The Raghavan Article Reviewed
Understanding Racial Disparities in Cancer Care
JEAN G. FORD, MD
Department of Epidemiology
Johns Hopkins Bloomberg School of Public Health
April 1, 2007
Groups defined by self-identified race or ethnicity (SIRE) show substantial within-group variation in genetic admixture. Similarly, between-group differences have been reported in the frequency of functional polymorphisms known to influence cancer initiation and progression. However, the potential contribution of between-group differences in allele frequencies to differences in cancer incidence is incompletely understood.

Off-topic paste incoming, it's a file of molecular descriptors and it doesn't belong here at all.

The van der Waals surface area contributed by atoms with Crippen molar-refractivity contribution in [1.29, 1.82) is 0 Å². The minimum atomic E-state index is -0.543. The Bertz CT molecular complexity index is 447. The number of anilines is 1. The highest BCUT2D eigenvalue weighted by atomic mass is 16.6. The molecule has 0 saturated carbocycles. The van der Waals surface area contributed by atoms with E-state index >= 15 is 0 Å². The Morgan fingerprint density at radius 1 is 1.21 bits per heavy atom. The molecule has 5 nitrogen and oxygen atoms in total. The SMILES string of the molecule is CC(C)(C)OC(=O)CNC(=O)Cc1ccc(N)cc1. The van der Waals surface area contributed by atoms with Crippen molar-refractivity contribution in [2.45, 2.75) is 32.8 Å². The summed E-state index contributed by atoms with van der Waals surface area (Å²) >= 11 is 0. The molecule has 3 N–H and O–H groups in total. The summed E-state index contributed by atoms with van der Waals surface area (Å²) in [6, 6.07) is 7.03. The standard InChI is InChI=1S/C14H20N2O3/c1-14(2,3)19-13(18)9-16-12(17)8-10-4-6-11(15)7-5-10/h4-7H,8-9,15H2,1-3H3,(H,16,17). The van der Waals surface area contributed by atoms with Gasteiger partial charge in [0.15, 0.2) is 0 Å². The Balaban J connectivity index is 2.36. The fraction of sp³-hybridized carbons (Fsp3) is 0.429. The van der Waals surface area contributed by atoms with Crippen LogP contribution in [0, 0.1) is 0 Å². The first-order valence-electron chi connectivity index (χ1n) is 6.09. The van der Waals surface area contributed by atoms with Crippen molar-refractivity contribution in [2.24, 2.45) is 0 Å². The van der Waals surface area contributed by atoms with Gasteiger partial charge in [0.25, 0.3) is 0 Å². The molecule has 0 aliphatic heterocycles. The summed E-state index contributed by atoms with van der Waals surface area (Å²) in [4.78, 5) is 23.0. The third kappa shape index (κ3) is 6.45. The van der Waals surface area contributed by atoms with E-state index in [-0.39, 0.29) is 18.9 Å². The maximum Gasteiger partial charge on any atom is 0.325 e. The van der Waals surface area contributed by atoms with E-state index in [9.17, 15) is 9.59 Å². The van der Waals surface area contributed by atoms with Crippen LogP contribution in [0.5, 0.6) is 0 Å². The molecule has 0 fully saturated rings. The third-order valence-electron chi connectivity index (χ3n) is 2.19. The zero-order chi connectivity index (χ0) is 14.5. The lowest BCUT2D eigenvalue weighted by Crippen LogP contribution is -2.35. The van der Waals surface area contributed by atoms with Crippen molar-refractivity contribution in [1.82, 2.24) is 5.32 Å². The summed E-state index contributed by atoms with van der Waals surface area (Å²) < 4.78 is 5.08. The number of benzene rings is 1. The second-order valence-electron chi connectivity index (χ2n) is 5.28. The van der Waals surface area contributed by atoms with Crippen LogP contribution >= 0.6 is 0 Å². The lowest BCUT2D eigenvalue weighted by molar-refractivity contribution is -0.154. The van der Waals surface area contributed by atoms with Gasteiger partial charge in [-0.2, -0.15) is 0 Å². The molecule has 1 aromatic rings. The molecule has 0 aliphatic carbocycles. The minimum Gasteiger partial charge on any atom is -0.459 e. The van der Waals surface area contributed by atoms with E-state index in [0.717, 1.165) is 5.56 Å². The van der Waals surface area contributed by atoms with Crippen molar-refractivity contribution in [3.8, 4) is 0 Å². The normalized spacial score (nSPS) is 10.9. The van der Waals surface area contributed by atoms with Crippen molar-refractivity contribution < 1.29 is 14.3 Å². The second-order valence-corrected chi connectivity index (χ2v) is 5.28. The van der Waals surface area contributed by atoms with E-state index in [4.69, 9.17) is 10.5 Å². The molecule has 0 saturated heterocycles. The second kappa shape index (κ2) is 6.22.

Studies of the complex and critical contribution of epigenetic changes are in their infancy. As new tools become available, it will be increasingly possible (and necessary) to design studies that integrate data on biologic and environmental factors, including social exposures. As suggested by Raghavan, such transdisciplinary approaches are essential to understanding the nature and magnitude of the effects of biologic differences on cancer incidence and mortality, and facilitating multilevel analyses to separate individual-level risk factors from the effects of contextual factors, as determinants of racial/ethnic disparities.
Jean G. Ford, MD
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